Non-members will now receive full benefits for winning a Major after the Sophia Popov controversy last year

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LPGA Tour Changes Sophia Popov Rule

The LPGA Tour has reacted to the huge Sophia Popov controversy of 2020 to ensure it never happens again.

Popov, who was not an LPGA Tour member, won the Women’s Open but didn’t receive the benefits that many argued she should.

The German received a two-year LPGA Tour exemption, which would have been five years had she been a member.

She also did not earn any points for the LPGA Tour’s Race to the CME Globe, meaning she missed out on the ANA Inspiration and the season-finale CME Group Tour Championship.

There was outrage within the golf world, with Ian Poulter saying after her Open win: “This story is absolutely embarrassing to the LPGA and quite frankly embarrassing to the game of golf.

“Somebody wake up and figure this out. To the best story in golf for a very long time to the worst story in a few days.”

Tommy Fleetwood said the rules were “stupid to say the least.”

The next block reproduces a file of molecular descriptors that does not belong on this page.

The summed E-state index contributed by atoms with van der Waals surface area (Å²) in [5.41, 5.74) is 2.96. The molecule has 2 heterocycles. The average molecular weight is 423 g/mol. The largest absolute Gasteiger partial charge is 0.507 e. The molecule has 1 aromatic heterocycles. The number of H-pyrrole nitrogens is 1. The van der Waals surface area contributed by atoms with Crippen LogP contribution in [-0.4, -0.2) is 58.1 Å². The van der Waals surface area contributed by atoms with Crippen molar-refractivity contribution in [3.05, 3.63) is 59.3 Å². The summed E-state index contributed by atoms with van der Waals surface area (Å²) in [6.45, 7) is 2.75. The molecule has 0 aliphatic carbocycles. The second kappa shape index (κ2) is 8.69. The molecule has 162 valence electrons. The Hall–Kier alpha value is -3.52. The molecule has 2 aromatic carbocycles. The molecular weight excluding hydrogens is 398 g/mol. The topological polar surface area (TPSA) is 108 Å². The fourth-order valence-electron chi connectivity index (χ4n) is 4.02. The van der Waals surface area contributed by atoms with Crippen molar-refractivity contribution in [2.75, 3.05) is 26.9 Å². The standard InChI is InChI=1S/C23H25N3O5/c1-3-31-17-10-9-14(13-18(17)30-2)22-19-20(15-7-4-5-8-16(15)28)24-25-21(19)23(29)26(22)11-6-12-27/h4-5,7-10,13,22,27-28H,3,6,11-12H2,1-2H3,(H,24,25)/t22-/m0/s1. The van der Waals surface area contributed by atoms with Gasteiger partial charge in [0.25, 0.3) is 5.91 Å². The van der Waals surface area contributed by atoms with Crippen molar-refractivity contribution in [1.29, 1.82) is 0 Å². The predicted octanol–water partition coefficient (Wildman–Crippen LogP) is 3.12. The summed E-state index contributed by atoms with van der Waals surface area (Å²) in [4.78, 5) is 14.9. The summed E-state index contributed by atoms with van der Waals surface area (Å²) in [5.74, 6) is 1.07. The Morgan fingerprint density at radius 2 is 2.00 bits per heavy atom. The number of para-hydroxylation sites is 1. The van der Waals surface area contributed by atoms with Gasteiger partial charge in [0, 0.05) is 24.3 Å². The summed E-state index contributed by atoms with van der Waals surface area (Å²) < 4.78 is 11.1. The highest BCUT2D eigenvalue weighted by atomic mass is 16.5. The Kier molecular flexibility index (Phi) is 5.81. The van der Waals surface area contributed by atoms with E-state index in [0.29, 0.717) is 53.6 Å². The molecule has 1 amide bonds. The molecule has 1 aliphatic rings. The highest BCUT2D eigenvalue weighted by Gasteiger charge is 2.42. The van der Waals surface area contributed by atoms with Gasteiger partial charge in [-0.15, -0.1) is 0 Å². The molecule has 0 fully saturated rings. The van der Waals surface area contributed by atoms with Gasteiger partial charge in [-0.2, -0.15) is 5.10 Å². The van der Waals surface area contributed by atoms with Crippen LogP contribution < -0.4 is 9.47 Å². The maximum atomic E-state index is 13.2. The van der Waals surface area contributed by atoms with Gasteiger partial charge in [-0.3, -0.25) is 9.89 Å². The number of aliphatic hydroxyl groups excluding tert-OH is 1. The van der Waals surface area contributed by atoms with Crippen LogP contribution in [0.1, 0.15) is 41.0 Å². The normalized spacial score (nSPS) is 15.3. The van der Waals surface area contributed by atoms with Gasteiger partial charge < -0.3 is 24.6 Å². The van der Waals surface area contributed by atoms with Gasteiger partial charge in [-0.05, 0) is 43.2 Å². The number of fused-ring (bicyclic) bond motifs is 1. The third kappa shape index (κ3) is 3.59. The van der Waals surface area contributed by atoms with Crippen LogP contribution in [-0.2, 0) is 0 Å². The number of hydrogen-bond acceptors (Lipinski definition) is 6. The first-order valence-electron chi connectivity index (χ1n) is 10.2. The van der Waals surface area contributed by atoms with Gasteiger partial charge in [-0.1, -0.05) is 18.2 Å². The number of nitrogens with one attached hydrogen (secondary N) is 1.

“Very bittersweet….but glad I was able to be influential in changing rules that never should have been there in the first place,” Popov wrote on social media in reply to the original Golfweek report.

“Maybe they will even be named after me,” she continued with the hashtag #PopovRules.

US Women’s Open winner A Lim Kim was also a non-member at the time of her victory in December.

Both Popov and Kim still have two-year exemptions, with the new rules coming into play for 2021.

Hinako Shibuno was also a non-member when she won the 2019 Women’s British Open.

This is not a surprise after former LPGA Tour Commissioner Mike Whan addressed the controversy last year.

“It’s the regulation we started the season with,” and “it’s what we’ll finish the season with,” Whan said.

“Maybe we should feel different about non-member Major wins, period,” Whan continued.

“I definitely will look at that. What I won’t do is change a regulation in the middle of the season. That’s not the right way to run a sport, and quite frankly not the fairest way to treat your athletes.”